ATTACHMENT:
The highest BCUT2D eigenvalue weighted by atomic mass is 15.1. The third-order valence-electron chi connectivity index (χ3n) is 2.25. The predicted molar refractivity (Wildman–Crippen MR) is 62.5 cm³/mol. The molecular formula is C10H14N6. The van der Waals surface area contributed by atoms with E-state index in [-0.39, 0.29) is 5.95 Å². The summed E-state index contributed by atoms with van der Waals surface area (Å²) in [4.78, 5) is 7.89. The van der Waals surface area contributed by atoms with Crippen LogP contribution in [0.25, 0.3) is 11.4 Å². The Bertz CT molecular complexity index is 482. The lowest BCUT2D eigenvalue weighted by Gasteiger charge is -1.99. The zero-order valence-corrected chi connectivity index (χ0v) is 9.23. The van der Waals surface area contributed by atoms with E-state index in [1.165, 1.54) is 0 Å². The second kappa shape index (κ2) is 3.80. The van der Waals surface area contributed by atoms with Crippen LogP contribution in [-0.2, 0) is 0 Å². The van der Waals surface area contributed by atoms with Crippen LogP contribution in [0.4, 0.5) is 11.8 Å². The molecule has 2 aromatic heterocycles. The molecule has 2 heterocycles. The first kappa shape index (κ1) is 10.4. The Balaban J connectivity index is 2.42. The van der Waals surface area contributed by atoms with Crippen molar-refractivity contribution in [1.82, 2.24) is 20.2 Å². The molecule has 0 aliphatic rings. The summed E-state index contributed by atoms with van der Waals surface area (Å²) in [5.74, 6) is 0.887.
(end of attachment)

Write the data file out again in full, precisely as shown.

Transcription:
The highest BCUT2D eigenvalue weighted by atomic mass is 15.1. The third-order valence-electron chi connectivity index (χ3n) is 2.25. The predicted molar refractivity (Wildman–Crippen MR) is 62.5 cm³/mol. The molecular formula is C10H14N6. The van der Waals surface area contributed by atoms with E-state index in [-0.39, 0.29) is 5.95 Å². The summed E-state index contributed by atoms with van der Waals surface area (Å²) in [4.78, 5) is 7.89. The van der Waals surface area contributed by atoms with Crippen LogP contribution in [0.25, 0.3) is 11.4 Å². The Bertz CT molecular complexity index is 482. The lowest BCUT2D eigenvalue weighted by Gasteiger charge is -1.99. The zero-order valence-corrected chi connectivity index (χ0v) is 9.23. The van der Waals surface area contributed by atoms with E-state index in [1.165, 1.54) is 0 Å². The second kappa shape index (κ2) is 3.80. The van der Waals surface area contributed by atoms with Crippen LogP contribution in [-0.2, 0) is 0 Å². The van der Waals surface area contributed by atoms with Crippen LogP contribution in [0.4, 0.5) is 11.8 Å². The molecule has 2 aromatic heterocycles. The molecule has 2 heterocycles. The first kappa shape index (κ1) is 10.4. The Balaban J connectivity index is 2.42. The van der Waals surface area contributed by atoms with Crippen molar-refractivity contribution in [1.82, 2.24) is 20.2 Å². The molecule has 0 aliphatic rings. The summed E-state index contributed by atoms with van der Waals surface area (Å²) in [5.74, 6) is 0.887.